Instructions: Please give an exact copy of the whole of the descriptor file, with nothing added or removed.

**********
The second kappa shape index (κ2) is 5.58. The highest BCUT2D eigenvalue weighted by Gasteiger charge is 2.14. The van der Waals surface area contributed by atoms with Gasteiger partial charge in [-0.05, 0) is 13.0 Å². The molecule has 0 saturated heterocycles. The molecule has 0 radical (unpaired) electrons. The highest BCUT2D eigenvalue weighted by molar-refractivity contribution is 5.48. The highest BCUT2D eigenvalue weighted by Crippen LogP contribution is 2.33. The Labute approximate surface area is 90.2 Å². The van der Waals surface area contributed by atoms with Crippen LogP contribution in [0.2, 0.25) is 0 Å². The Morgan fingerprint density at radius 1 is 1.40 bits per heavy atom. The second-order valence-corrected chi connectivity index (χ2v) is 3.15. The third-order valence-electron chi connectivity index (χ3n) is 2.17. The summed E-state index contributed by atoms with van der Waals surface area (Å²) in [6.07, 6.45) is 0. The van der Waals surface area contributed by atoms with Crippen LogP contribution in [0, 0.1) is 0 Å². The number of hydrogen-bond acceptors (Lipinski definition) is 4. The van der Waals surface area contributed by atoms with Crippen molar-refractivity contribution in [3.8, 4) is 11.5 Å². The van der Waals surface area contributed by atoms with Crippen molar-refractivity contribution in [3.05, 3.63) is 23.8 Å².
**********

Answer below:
The second kappa shape index (κ2) is 5.58. The highest BCUT2D eigenvalue weighted by Gasteiger charge is 2.14. The van der Waals surface area contributed by atoms with Gasteiger partial charge in [-0.05, 0) is 13.0 Å². The molecule has 0 saturated heterocycles. The molecule has 0 radical (unpaired) electrons. The highest BCUT2D eigenvalue weighted by molar-refractivity contribution is 5.48. The highest BCUT2D eigenvalue weighted by Crippen LogP contribution is 2.33. The Labute approximate surface area is 90.2 Å². The van der Waals surface area contributed by atoms with Crippen LogP contribution in [0.2, 0.25) is 0 Å². The Morgan fingerprint density at radius 1 is 1.40 bits per heavy atom. The second-order valence-corrected chi connectivity index (χ2v) is 3.15. The third-order valence-electron chi connectivity index (χ3n) is 2.17. The summed E-state index contributed by atoms with van der Waals surface area (Å²) in [6.07, 6.45) is 0. The van der Waals surface area contributed by atoms with Crippen LogP contribution in [0, 0.1) is 0 Å². The number of hydrogen-bond acceptors (Lipinski definition) is 4. The van der Waals surface area contributed by atoms with Crippen molar-refractivity contribution in [3.8, 4) is 11.5 Å². The van der Waals surface area contributed by atoms with Crippen molar-refractivity contribution in [3.05, 3.63) is 23.8 Å².